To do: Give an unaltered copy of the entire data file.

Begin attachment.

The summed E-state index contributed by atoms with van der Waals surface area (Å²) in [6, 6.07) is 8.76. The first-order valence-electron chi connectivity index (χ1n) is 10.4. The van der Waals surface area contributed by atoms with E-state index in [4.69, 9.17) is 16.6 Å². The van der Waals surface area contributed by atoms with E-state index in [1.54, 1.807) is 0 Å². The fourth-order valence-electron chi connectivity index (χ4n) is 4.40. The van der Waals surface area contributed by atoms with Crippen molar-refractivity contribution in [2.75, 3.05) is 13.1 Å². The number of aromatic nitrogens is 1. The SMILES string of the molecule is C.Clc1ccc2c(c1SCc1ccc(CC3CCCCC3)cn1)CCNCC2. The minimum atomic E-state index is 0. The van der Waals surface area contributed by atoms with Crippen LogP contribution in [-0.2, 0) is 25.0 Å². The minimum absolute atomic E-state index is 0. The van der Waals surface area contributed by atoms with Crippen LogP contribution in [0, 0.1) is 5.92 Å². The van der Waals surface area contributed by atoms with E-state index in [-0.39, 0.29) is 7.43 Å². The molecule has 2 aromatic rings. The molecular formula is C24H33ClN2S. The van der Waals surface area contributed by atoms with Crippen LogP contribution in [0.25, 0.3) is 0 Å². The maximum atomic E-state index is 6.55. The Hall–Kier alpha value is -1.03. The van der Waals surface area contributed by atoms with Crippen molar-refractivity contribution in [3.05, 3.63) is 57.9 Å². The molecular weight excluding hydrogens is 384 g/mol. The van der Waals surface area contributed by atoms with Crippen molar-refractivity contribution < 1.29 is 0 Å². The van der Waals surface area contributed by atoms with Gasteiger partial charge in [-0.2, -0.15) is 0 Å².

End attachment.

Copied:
The summed E-state index contributed by atoms with van der Waals surface area (Å²) in [6, 6.07) is 8.76. The first-order valence-electron chi connectivity index (χ1n) is 10.4. The van der Waals surface area contributed by atoms with E-state index in [4.69, 9.17) is 16.6 Å². The van der Waals surface area contributed by atoms with E-state index in [1.54, 1.807) is 0 Å². The fourth-order valence-electron chi connectivity index (χ4n) is 4.40. The van der Waals surface area contributed by atoms with Crippen molar-refractivity contribution in [2.75, 3.05) is 13.1 Å². The number of aromatic nitrogens is 1. The SMILES string of the molecule is C.Clc1ccc2c(c1SCc1ccc(CC3CCCCC3)cn1)CCNCC2. The minimum atomic E-state index is 0. The van der Waals surface area contributed by atoms with Crippen LogP contribution in [-0.2, 0) is 25.0 Å². The minimum absolute atomic E-state index is 0. The van der Waals surface area contributed by atoms with Crippen LogP contribution in [0, 0.1) is 5.92 Å². The van der Waals surface area contributed by atoms with E-state index in [-0.39, 0.29) is 7.43 Å². The molecule has 2 aromatic rings. The molecular formula is C24H33ClN2S. The van der Waals surface area contributed by atoms with Crippen LogP contribution in [0.25, 0.3) is 0 Å². The maximum atomic E-state index is 6.55. The Hall–Kier alpha value is -1.03. The van der Waals surface area contributed by atoms with Crippen molar-refractivity contribution in [3.05, 3.63) is 57.9 Å². The molecular weight excluding hydrogens is 384 g/mol. The van der Waals surface area contributed by atoms with Crippen molar-refractivity contribution < 1.29 is 0 Å². The van der Waals surface area contributed by atoms with Gasteiger partial charge in [-0.2, -0.15) is 0 Å².